Siem Reap: Day 2

Monks

Today we went back to Angkor Wat. We went around 4 p.m. to avoid the brunt of the tourist craziness. It was kind of an overcast day but ridiculously hot–I was trying not to use my t-shirt as a sweat mop. We went to our favorite spot in the temple, the third floor, which is the meditation section where monks typically went to meditate (back in the day). We sat, read, and watched Chinese tourists pose with peace signs against the gorgeous temple’s stone sculptures.

After the guards kicked us out at 5 p.m., we walked out of the temple and saw a group of monks in their impressive orange robes also walking out, a few paces ahead of us. Most practicing monks don’t go to Angkor Wat because it’s so touristy, so it was special to see them there. Westerner girls in short shorts and tank tops asked to pose in photos with the monks, behaving pretty disrespectfully. One of the girls squeezed in between two monks and tried to reach her arm around one of them, at which the monk jumped back and they all started to exclaim (doesn’t take a rocket scientist to know Buddhist monks don’t touch women, especially half dressed ones….) Ellie and I just thought we would keep walking and maybe, if we were lucky, snag one photo. I smiled at one of the monks as we walked by and he proceeded to ask me in PERFECT English where I was from and how long I would be in Cambodia. We walked out of Angkor Wat together, a whole procession of monks behind us, and a ton of tourists looking on, jealous and confused that they were talking to us and not them.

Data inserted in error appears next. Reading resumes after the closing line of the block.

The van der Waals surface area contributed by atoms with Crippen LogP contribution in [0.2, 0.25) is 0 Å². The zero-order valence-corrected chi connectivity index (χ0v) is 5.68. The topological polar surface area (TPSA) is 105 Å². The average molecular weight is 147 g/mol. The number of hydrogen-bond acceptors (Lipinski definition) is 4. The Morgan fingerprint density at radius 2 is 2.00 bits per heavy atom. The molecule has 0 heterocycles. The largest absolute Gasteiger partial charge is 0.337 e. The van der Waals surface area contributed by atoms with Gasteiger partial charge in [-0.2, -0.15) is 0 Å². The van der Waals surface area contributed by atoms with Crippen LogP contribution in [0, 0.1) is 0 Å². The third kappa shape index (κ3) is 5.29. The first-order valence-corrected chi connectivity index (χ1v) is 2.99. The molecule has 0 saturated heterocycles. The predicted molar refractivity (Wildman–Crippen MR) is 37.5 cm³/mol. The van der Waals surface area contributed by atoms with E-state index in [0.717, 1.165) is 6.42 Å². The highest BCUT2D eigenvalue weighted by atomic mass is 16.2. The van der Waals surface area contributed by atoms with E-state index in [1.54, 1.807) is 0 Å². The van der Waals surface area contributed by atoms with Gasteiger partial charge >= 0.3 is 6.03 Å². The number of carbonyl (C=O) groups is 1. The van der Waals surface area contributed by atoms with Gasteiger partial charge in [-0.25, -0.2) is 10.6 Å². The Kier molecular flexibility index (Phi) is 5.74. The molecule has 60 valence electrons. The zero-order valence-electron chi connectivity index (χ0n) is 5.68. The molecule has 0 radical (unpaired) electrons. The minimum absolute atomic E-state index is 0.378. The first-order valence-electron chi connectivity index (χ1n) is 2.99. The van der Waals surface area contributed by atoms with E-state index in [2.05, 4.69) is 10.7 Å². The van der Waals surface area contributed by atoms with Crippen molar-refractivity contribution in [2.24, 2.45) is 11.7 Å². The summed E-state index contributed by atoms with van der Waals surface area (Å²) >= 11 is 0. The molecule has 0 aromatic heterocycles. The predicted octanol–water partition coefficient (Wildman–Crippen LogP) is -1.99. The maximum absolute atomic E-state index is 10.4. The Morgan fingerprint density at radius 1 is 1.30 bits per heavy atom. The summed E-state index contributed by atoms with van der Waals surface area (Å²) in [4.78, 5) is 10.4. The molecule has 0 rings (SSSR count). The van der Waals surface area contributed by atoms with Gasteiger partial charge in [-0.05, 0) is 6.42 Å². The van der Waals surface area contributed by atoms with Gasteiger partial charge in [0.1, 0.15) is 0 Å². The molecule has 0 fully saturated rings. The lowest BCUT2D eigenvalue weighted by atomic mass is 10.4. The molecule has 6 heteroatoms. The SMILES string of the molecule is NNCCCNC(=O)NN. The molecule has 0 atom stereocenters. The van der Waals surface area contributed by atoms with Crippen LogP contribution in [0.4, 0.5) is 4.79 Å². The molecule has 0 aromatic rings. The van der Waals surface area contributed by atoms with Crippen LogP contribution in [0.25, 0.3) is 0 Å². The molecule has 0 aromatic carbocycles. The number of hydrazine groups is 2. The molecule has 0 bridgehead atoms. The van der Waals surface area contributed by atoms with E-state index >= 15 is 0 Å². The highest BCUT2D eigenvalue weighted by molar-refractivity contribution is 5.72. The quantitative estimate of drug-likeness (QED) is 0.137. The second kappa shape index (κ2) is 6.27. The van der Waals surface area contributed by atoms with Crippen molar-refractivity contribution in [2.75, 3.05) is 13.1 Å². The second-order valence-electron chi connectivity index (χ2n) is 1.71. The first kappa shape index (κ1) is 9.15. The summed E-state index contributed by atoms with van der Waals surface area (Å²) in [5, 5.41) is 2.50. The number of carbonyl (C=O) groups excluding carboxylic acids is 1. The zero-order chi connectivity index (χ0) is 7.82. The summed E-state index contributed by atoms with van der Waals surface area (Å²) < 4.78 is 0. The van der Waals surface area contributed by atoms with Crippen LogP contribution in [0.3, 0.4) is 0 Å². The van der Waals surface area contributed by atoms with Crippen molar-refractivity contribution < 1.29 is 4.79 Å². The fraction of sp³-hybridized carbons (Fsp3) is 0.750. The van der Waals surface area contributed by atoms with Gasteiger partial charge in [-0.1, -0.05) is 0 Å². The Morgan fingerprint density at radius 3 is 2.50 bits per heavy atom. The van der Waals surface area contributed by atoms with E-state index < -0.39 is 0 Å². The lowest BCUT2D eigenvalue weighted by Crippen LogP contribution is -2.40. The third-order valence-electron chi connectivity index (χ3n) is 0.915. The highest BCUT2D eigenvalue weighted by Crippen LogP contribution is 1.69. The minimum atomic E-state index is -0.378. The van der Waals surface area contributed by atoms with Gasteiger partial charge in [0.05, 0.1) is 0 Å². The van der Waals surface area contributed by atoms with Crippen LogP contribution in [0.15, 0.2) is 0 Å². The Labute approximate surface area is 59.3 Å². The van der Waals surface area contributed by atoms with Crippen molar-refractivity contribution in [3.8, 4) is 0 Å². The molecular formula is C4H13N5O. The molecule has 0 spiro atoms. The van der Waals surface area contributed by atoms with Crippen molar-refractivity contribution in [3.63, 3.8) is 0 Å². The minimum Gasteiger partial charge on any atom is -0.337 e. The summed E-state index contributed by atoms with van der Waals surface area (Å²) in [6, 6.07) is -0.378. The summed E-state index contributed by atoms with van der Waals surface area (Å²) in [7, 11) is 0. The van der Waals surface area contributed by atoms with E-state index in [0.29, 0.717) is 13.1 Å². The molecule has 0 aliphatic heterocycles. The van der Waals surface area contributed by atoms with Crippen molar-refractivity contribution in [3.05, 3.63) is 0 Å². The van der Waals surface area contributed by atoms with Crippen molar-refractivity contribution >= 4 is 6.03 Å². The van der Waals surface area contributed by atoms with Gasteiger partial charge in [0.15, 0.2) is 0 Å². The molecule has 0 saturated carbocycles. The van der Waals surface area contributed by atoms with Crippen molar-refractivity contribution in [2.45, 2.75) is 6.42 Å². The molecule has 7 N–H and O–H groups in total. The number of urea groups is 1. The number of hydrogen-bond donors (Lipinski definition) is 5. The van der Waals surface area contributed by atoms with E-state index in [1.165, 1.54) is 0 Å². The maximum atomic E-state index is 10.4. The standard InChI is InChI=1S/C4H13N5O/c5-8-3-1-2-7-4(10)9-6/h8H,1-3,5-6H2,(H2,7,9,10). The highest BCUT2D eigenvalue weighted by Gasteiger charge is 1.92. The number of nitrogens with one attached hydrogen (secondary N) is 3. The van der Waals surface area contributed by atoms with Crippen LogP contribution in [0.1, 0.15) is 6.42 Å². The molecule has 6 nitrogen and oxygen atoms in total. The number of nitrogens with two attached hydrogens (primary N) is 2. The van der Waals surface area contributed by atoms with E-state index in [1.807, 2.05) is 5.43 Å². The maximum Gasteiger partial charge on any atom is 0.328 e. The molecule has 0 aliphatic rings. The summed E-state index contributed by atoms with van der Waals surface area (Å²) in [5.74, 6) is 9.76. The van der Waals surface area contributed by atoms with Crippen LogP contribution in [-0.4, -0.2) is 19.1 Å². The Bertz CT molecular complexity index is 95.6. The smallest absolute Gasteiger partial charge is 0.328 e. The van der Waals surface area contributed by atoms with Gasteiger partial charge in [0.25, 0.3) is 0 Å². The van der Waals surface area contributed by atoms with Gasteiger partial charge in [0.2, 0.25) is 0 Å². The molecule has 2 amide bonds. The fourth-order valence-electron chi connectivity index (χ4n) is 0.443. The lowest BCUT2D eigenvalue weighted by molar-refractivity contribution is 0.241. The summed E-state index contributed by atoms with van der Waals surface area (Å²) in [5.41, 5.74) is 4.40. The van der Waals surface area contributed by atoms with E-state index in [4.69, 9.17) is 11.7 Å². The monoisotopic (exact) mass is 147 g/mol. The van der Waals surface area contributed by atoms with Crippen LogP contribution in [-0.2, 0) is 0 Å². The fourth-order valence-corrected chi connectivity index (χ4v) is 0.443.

I had a huge wide smile plastered on my face. I couldn’t even tell that it was hot or raining. The monks were so humble, kindly asking us which temples we had been to and how we liked Cambodia. When we were about to say goodbye, the older monk pulled out an IPAD and asked me to write me and Ellie’s names down…so he could add us on FACEBOOK.

My mind was blown. These monks make a trip to Angkor Wat every Sunday to pray… but they are allowed to have iPads? They seem to be so revered by the culture and the people, but are humble enough to ask us questions about who we are and where we come from? They told us they couldn’t shake our hands because we were girls but they were all incredibly nice and gracious as they walked away from Angkor Wat, orange flowing cloths carrying them off. Rain fell when we first left the temple, but after speaking with the monks, the sun came out, followed by a rainbow.

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